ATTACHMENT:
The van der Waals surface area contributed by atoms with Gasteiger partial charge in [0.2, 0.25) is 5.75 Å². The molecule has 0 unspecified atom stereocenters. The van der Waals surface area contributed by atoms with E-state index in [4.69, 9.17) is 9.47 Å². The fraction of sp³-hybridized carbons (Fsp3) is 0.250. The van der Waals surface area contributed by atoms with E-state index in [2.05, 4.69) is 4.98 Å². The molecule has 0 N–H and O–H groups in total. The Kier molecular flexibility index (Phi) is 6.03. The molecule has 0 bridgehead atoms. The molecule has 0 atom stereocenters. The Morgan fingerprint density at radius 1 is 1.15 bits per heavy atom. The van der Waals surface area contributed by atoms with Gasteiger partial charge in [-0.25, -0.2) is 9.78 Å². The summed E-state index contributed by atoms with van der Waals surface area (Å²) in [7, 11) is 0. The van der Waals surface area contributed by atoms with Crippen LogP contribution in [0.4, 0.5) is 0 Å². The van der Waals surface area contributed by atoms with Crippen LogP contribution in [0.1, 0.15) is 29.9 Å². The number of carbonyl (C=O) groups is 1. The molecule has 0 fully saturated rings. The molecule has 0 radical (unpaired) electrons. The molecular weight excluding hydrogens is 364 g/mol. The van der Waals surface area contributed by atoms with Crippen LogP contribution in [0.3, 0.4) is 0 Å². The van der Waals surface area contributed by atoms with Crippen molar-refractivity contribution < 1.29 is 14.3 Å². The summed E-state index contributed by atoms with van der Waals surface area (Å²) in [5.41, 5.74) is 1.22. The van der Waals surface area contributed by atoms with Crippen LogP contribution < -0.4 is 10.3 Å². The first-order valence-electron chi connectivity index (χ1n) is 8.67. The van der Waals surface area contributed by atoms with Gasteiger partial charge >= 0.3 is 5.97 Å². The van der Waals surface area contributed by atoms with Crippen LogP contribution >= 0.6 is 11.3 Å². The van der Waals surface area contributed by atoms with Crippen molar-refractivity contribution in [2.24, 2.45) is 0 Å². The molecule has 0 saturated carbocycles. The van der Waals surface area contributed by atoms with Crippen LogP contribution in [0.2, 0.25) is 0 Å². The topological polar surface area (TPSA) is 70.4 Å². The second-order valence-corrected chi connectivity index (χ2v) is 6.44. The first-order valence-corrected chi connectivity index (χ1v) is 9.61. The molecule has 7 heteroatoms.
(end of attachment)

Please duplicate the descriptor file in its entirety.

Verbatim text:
The van der Waals surface area contributed by atoms with Gasteiger partial charge in [0.2, 0.25) is 5.75 Å². The molecule has 0 unspecified atom stereocenters. The van der Waals surface area contributed by atoms with E-state index in [4.69, 9.17) is 9.47 Å². The fraction of sp³-hybridized carbons (Fsp3) is 0.250. The van der Waals surface area contributed by atoms with E-state index in [2.05, 4.69) is 4.98 Å². The molecule has 0 N–H and O–H groups in total. The Kier molecular flexibility index (Phi) is 6.03. The molecule has 0 bridgehead atoms. The molecule has 0 atom stereocenters. The Morgan fingerprint density at radius 1 is 1.15 bits per heavy atom. The van der Waals surface area contributed by atoms with Gasteiger partial charge in [-0.25, -0.2) is 9.78 Å². The summed E-state index contributed by atoms with van der Waals surface area (Å²) in [7, 11) is 0. The van der Waals surface area contributed by atoms with Crippen LogP contribution in [0.4, 0.5) is 0 Å². The van der Waals surface area contributed by atoms with Crippen LogP contribution in [0.1, 0.15) is 29.9 Å². The number of carbonyl (C=O) groups is 1. The molecule has 0 fully saturated rings. The molecule has 0 radical (unpaired) electrons. The molecular weight excluding hydrogens is 364 g/mol. The van der Waals surface area contributed by atoms with Crippen LogP contribution in [0.3, 0.4) is 0 Å². The van der Waals surface area contributed by atoms with Crippen molar-refractivity contribution < 1.29 is 14.3 Å². The summed E-state index contributed by atoms with van der Waals surface area (Å²) in [5.41, 5.74) is 1.22. The van der Waals surface area contributed by atoms with Crippen LogP contribution < -0.4 is 10.3 Å². The first-order valence-electron chi connectivity index (χ1n) is 8.67. The van der Waals surface area contributed by atoms with Gasteiger partial charge >= 0.3 is 5.97 Å². The van der Waals surface area contributed by atoms with Crippen LogP contribution >= 0.6 is 11.3 Å². The van der Waals surface area contributed by atoms with Crippen molar-refractivity contribution in [2.24, 2.45) is 0 Å². The molecule has 0 saturated carbocycles. The van der Waals surface area contributed by atoms with Crippen LogP contribution in [0.2, 0.25) is 0 Å². The topological polar surface area (TPSA) is 70.4 Å². The second-order valence-corrected chi connectivity index (χ2v) is 6.44. The first-order valence-corrected chi connectivity index (χ1v) is 9.61. The molecule has 7 heteroatoms.